So we ask ourselves questions like, “How can you make updates to the model without people being jarred by it?” That’s a big problem when you build software because you’re going to have many people building the prompts, and you want to be able to update the base model without having 20 products returned. You could say that these unique problems come from scale. You can also say they come from the need to provide continuity to the end user, or from focusing on really delivering the product experience. There’s a big gap between “We have a great model” and “We have a great generative AI experience.”
VB: What is your day-to-day work like?
Eiron: A lot of it is creating connections between different parts of the organization that think differently about things. For example we talked about the different ways product people think about problems versus researchers. Because we work with all of these folks, we can represent them to each other. We find ourselves in research forums representing the common good of all of the products. We find ourselves in product forums, helping them understand where research is coming from and how we can help them. And obviously, a lot of time is spent with folks supporting the product — responsible AI experts, policy experts, exploring, what is possible and what is desirable.
The team basically spans the entire stack — all the way from the low-level hardware and software code design all the way to applied AI — working with the products, advising them on what models to use, helping them build the tools and being full partners in the launch.
VB: Were there any products announced at Google I/O that you really felt strongly about in terms of all the work that your team had put in?
Eiron: I particularly like our collaborations with Google Workspace for a variety of reasons. One, I believe Workspace has a unique opportunity in the generative AI space because generative AI is about generating content and Workspace tools are a lot about creating content. And I feel like having the AI with you in the tool, basically having a little angel sit on your shoulder as you do your work is a super powerful thing to do.
I’m also especially proud of that because I think the Workspace team came into this generative AI revolution with less expertise and contact with our own research teams than some of the other teams. For example, Search has a long-standing tradition of working on state-of-the-art ML. But Workspace needed more of my team’s help, as the centralized team that has experts and has tools that they can take off the shelf and use.
VB: I know you’ve been at Google for over 17 years, but I’m really curious about what the last six months have been like. Is there a tremendous amount of pressure now?
Eiron: What has changed is this acceleration of the use of generative AI in products. The pace of work has definitely gone up. It’s been crazy. I haven’t taken a real vacation in way too long.
But there’s also a lot of energy coming from that. Again, from the perspective of someone who builds infrastructure and is interested in this transition from research to industry into product, it creates pressure to accelerate that transition.
For example, we were able to show that a single foundational model can be used across different products, which accelerated the development of products that used this technology and allowed us to have a front-row seat to see how people actually use technology to build products.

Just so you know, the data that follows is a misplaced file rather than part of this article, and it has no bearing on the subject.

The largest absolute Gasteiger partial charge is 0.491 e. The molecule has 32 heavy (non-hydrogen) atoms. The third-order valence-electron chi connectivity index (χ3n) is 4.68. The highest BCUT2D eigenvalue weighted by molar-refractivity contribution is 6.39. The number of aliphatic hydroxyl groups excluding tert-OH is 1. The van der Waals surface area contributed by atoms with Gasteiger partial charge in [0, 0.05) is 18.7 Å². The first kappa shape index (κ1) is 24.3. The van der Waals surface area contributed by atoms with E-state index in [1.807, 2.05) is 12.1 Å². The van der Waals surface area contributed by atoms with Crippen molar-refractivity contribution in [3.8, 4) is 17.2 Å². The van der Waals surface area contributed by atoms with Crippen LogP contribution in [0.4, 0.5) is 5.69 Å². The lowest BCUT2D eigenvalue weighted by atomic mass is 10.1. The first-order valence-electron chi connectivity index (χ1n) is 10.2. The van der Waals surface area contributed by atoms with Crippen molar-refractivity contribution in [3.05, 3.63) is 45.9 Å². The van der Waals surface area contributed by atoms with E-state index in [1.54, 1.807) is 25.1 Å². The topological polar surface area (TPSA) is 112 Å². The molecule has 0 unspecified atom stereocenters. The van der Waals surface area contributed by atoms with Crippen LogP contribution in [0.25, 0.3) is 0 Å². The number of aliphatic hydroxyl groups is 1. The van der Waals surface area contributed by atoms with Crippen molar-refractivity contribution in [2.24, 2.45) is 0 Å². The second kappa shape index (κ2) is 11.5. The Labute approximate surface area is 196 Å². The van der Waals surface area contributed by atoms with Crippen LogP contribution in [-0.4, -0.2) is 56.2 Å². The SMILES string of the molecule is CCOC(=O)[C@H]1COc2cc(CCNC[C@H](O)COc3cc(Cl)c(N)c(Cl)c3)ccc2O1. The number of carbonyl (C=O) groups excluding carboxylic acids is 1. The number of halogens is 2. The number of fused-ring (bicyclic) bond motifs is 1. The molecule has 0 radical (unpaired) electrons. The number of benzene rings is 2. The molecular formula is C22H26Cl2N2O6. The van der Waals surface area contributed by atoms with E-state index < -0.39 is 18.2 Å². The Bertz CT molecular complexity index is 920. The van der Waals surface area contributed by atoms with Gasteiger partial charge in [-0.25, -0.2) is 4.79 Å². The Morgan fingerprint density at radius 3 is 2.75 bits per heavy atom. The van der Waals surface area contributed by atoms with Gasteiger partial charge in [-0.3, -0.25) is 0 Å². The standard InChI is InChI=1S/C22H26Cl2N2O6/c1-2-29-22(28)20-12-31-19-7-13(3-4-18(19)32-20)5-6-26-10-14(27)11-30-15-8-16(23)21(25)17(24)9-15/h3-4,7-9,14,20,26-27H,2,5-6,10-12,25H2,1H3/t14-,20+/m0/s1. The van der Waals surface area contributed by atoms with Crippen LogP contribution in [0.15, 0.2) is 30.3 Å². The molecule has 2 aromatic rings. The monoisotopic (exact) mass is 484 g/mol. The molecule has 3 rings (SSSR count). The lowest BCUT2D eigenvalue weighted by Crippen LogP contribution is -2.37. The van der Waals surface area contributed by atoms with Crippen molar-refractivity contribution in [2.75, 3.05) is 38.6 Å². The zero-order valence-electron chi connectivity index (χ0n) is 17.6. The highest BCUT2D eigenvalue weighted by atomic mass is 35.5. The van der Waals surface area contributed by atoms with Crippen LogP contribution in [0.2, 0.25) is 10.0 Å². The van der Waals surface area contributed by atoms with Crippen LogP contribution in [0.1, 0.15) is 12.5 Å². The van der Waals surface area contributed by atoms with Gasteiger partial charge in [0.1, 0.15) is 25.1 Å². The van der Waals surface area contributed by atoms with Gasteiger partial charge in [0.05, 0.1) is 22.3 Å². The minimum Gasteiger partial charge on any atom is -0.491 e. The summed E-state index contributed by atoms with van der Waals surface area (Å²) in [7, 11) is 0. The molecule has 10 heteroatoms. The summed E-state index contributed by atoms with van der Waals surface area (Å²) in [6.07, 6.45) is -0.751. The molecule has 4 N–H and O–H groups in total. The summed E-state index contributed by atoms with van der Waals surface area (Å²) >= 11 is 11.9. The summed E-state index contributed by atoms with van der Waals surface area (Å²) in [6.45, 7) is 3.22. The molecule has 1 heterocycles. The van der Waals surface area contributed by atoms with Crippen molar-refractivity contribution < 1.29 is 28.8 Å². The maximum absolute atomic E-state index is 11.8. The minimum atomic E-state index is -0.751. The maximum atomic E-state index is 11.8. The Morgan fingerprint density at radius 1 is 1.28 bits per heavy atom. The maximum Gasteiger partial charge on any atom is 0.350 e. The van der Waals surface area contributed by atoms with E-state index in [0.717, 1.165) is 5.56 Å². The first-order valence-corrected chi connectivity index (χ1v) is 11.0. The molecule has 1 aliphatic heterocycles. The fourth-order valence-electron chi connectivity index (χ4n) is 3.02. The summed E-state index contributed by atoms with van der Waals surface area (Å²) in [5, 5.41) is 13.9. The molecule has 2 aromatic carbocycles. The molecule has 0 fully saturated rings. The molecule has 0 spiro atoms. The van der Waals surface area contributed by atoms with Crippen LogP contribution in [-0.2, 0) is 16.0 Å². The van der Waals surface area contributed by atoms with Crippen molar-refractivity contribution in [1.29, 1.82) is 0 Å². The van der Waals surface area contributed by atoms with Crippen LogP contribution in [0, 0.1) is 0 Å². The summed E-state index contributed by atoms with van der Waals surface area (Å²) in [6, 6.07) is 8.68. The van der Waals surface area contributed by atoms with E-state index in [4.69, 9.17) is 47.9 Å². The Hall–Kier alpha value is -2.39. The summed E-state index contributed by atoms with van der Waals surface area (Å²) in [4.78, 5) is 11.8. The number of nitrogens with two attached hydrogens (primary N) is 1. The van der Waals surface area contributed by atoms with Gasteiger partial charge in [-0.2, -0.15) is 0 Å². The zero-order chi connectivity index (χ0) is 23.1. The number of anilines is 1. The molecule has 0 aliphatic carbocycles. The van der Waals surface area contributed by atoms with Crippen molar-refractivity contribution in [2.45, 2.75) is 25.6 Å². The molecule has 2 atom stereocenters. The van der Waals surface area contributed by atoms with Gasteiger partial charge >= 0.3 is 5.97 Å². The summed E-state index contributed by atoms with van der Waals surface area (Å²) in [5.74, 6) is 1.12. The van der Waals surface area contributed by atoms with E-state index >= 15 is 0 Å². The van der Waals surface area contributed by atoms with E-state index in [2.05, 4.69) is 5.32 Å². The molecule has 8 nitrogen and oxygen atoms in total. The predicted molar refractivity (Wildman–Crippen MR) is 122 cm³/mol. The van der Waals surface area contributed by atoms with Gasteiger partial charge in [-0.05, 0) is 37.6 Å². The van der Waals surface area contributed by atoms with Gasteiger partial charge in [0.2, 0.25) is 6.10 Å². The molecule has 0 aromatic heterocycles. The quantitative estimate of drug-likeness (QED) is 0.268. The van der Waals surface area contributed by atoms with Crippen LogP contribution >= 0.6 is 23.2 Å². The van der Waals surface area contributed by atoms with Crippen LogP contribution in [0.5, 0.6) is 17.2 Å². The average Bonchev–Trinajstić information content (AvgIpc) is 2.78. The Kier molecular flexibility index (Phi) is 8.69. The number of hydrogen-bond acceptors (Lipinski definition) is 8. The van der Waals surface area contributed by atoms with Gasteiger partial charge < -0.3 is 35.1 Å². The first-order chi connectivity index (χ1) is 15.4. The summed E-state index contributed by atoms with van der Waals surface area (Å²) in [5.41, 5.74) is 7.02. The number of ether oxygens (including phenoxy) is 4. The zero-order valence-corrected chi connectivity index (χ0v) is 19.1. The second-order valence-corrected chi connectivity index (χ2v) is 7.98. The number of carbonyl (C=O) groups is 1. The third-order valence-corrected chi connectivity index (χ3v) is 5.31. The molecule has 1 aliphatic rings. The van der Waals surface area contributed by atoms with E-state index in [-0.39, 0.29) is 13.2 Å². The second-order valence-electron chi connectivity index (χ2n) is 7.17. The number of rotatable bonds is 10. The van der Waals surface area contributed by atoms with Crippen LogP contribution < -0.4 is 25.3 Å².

I strongly believe that the best infrastructure comes from the experience of trying to do the thing without having the infrastructure. Because of this time pressure and the number of people working on it, the best and brightest, we were able to see: Here’s what product people do when they have to launch a generative AI experience, and here’s where as infrastructure providers we can give them better tools, services and building blocks to be able to do it faster next time.
VB: Can you talk about how the Core ML team is organized?
Eiron: In layers. There are people that focus on the hardware, software, code design and optimization on compilers, the lower layers of the stack. The people in the middle build the building blocks for ML — so they will build a training service, a data management service and inference service. They also build frameworks — so they’re responsible for Jax, TensorFlow and other frameworks.
And then at the top we have folks that are focused on the applied ML experience for product builders — so they are working shoulder-to-shoulder with the product people and bringing back this knowledge of what it takes to actually build a product as well as infrastructure. That’s really the cutting edge of where we interact with products on the one hand and research on the other hand.
We’re a little bit of a conduit of the technology moving across space. But we own a lot of this infrastructure. For example, we talk about building this whole new stack of services to create a generative AI experience. Like, how do you manage RLHF? How do you manage filtering? How do you manage takedowns? How do you manage the data curation for fine-tuning for these products? All these are components that we own for the long run. It’s not just “Here’s the thing you need,” it’s more “I noticed this is a thing that a lot of people need now, so I build it and I provide it.”
VBe: Is there anything you’re doing or see coming to improve infrastructure?
Eiron: One of the things that I’m very excited about is providing API access to these models. You really see not just the open-source community, but independent software vendors building products on top of these generative AI experiences. I think we’re very early in this journey of generative AI, we’re gonna see a lot of products coming to the market. I hope many of them will come from Google, but I know many ideas, many good ideas will happen elsewhere. And I think really creating an open environment where people can innovate on top of these awesome pieces of technology is something that’s that’s really exciting to me. I think we’re gonna see a lot of interesting things happening over the next few years.
>>Don’t miss our special issue: Building the foundation for customer data quality.<<